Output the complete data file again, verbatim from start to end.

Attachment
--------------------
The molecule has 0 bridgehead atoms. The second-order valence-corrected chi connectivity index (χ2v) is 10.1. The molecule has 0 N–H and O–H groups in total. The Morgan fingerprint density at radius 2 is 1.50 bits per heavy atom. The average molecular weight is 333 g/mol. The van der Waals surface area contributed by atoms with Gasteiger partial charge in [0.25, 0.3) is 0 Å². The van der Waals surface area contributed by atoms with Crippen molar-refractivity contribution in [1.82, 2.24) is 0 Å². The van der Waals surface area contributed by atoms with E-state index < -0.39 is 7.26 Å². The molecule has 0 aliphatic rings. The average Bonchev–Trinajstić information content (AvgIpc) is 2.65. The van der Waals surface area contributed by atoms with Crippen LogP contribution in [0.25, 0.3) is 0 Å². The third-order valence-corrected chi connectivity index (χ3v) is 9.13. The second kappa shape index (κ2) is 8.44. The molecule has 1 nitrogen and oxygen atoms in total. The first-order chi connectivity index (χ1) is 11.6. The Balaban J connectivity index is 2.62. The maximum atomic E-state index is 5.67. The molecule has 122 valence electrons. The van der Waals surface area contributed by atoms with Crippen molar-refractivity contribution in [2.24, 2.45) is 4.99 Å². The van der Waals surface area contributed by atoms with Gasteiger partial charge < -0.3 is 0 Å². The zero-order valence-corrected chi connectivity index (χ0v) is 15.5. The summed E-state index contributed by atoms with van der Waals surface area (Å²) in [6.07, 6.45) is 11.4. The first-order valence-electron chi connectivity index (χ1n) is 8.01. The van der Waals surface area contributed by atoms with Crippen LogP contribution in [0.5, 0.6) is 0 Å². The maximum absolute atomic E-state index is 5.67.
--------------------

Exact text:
The molecule has 0 bridgehead atoms. The second-order valence-corrected chi connectivity index (χ2v) is 10.1. The molecule has 0 N–H and O–H groups in total. The Morgan fingerprint density at radius 2 is 1.50 bits per heavy atom. The average molecular weight is 333 g/mol. The van der Waals surface area contributed by atoms with Gasteiger partial charge in [0.25, 0.3) is 0 Å². The van der Waals surface area contributed by atoms with Crippen molar-refractivity contribution in [1.82, 2.24) is 0 Å². The van der Waals surface area contributed by atoms with E-state index < -0.39 is 7.26 Å². The molecule has 0 aliphatic rings. The average Bonchev–Trinajstić information content (AvgIpc) is 2.65. The van der Waals surface area contributed by atoms with Crippen LogP contribution in [0.25, 0.3) is 0 Å². The third-order valence-corrected chi connectivity index (χ3v) is 9.13. The second kappa shape index (κ2) is 8.44. The molecule has 1 nitrogen and oxygen atoms in total. The first-order chi connectivity index (χ1) is 11.6. The Balaban J connectivity index is 2.62. The maximum atomic E-state index is 5.67. The molecule has 122 valence electrons. The van der Waals surface area contributed by atoms with Crippen molar-refractivity contribution in [2.24, 2.45) is 4.99 Å². The van der Waals surface area contributed by atoms with Gasteiger partial charge < -0.3 is 0 Å². The zero-order valence-corrected chi connectivity index (χ0v) is 15.5. The summed E-state index contributed by atoms with van der Waals surface area (Å²) in [6.07, 6.45) is 11.4. The first-order valence-electron chi connectivity index (χ1n) is 8.01. The van der Waals surface area contributed by atoms with Crippen LogP contribution in [0.5, 0.6) is 0 Å². The maximum absolute atomic E-state index is 5.67.